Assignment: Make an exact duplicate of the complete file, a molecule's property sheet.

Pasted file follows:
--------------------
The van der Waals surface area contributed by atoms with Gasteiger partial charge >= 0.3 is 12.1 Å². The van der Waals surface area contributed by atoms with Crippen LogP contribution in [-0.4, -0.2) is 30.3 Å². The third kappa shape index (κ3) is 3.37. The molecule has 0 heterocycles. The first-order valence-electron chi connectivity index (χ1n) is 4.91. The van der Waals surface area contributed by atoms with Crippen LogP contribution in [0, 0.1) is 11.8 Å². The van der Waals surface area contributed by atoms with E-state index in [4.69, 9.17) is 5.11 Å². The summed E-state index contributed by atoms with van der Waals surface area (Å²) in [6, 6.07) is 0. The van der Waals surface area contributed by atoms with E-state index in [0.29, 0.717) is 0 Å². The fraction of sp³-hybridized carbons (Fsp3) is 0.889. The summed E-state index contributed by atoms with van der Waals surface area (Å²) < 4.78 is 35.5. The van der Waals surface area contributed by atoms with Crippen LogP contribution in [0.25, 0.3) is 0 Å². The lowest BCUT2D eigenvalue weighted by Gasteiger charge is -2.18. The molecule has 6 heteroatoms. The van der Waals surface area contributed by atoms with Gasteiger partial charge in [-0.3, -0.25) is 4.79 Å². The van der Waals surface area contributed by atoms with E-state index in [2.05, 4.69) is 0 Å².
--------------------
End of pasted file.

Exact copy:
The van der Waals surface area contributed by atoms with Gasteiger partial charge >= 0.3 is 12.1 Å². The van der Waals surface area contributed by atoms with Crippen LogP contribution in [-0.4, -0.2) is 30.3 Å². The third kappa shape index (κ3) is 3.37. The molecule has 0 heterocycles. The first-order valence-electron chi connectivity index (χ1n) is 4.91. The van der Waals surface area contributed by atoms with Crippen LogP contribution in [0, 0.1) is 11.8 Å². The van der Waals surface area contributed by atoms with E-state index in [4.69, 9.17) is 5.11 Å². The summed E-state index contributed by atoms with van der Waals surface area (Å²) in [6, 6.07) is 0. The van der Waals surface area contributed by atoms with E-state index in [0.29, 0.717) is 0 Å². The fraction of sp³-hybridized carbons (Fsp3) is 0.889. The summed E-state index contributed by atoms with van der Waals surface area (Å²) < 4.78 is 35.5. The van der Waals surface area contributed by atoms with Crippen LogP contribution in [0.25, 0.3) is 0 Å². The lowest BCUT2D eigenvalue weighted by Gasteiger charge is -2.18. The molecule has 6 heteroatoms. The van der Waals surface area contributed by atoms with Gasteiger partial charge in [-0.3, -0.25) is 4.79 Å². The van der Waals surface area contributed by atoms with E-state index in [2.05, 4.69) is 0 Å².